Ectopic scrotum is less frequent than bifid scrotum, accessory scrotum, and penoscrotal transposition. Scrotum develops from the labioscrotal folds which migrate to genital tubercle inferomedially. Bloom et al. postulated that aberration in development of gubernaculum may cause labioscrotal fold defect that leads to ectopic scrotum. Mechanical pressure over developing scrotum site during embryological development leads to ectopic scrotum. This theory was proposed by Stephens in 1988. Bawa et al. reported a case of ectopic scrotum associated with anorectal malformation and sacral agenesis supports the mechanical pressure hypothesis. In our case, there was no evidence of mechanical pressure over the scrotal site. However, undescended testes along with ectopic testis prove that the hypothesis of aberrant development (of gubernaculum) may lead ectopic scrotum.
Surgical treatment of ectopic scrotum is scrotal transposition and orchidopexy. Moorthy et al. reported a case of ectopic hemiscrotum containing testis. They did scrotal transposition and orchiopexy. However, in our case, the scrotum was hypoplastic. Scrotal transposition was not possible; in such condition, we did orchidopexy in subcutaneous plane and excision of hypoplastic ectopic scrotum. Postoperative recovery was very satisfactory and cosmetically acceptable.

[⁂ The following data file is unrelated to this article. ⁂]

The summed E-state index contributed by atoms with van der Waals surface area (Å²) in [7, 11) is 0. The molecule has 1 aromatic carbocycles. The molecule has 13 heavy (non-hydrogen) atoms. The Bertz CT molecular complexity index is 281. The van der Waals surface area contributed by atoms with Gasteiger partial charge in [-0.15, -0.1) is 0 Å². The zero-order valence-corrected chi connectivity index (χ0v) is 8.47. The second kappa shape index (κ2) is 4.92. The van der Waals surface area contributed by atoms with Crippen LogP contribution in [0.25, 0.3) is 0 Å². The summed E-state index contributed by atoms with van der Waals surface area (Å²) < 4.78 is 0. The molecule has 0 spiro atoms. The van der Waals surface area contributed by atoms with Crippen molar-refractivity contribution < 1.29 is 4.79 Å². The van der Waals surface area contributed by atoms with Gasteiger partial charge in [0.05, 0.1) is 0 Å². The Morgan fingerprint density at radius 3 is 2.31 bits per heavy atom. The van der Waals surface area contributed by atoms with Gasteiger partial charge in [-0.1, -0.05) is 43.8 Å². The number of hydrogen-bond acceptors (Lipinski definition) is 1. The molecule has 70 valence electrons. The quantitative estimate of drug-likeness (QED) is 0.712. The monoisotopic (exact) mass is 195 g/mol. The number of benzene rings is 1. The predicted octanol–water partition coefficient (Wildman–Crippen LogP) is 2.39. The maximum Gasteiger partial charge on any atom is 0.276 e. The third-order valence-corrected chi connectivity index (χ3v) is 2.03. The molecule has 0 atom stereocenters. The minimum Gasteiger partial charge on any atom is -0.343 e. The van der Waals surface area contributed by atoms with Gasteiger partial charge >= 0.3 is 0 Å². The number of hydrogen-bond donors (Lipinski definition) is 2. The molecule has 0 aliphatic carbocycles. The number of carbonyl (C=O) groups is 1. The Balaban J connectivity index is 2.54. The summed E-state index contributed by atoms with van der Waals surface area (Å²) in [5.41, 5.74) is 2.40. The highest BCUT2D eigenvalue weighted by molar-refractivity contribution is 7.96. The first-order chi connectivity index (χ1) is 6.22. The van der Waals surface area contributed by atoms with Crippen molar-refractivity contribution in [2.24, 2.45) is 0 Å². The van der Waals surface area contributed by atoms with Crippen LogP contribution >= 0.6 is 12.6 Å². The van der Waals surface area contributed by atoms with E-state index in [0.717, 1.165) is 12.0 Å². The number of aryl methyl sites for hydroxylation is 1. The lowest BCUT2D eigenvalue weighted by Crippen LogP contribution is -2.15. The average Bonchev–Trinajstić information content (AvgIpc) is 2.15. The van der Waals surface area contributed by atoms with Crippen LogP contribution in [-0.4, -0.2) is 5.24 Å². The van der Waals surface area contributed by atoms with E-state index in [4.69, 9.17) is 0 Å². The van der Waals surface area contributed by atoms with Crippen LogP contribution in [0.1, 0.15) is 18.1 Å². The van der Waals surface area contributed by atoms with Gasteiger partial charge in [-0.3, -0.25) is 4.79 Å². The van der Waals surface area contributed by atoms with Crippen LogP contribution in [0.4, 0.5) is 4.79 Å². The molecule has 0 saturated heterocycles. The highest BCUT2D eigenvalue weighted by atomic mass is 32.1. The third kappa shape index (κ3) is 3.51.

| Conclusion|| |
Very few cases of ectopic scrotum were reported in the English literature till date. This is treated by scrotal transposition and orchidopexy, but when ectopic scrotum is hypoplastic, then treatment of option is subcutaneous orchidopexy at the anatomical position and excision of hypoplastic scrotum. This maintains the self-esteem and cosmetically acceptance.
Declaration of patient consent
The authors certify that they have obtained all appropriate patient consent forms. In the form the patient(s) has/have given his/her/their consent for his/her/their images and other clinical information to be reported in the journal.The patients understand that their names and initials will not be published and due efforts will be made to conceal their identity, but anonymity cannot be guaranteed.
The authors would like to thank Dr. Neelam Dogra, MD Anaesthesia, Senior Professor, SMS Medical College, Jaipur, Rajasthan, India.
Financial support and sponsorship
Conflicts of interest
There are no conflicts of interest.
| References|| |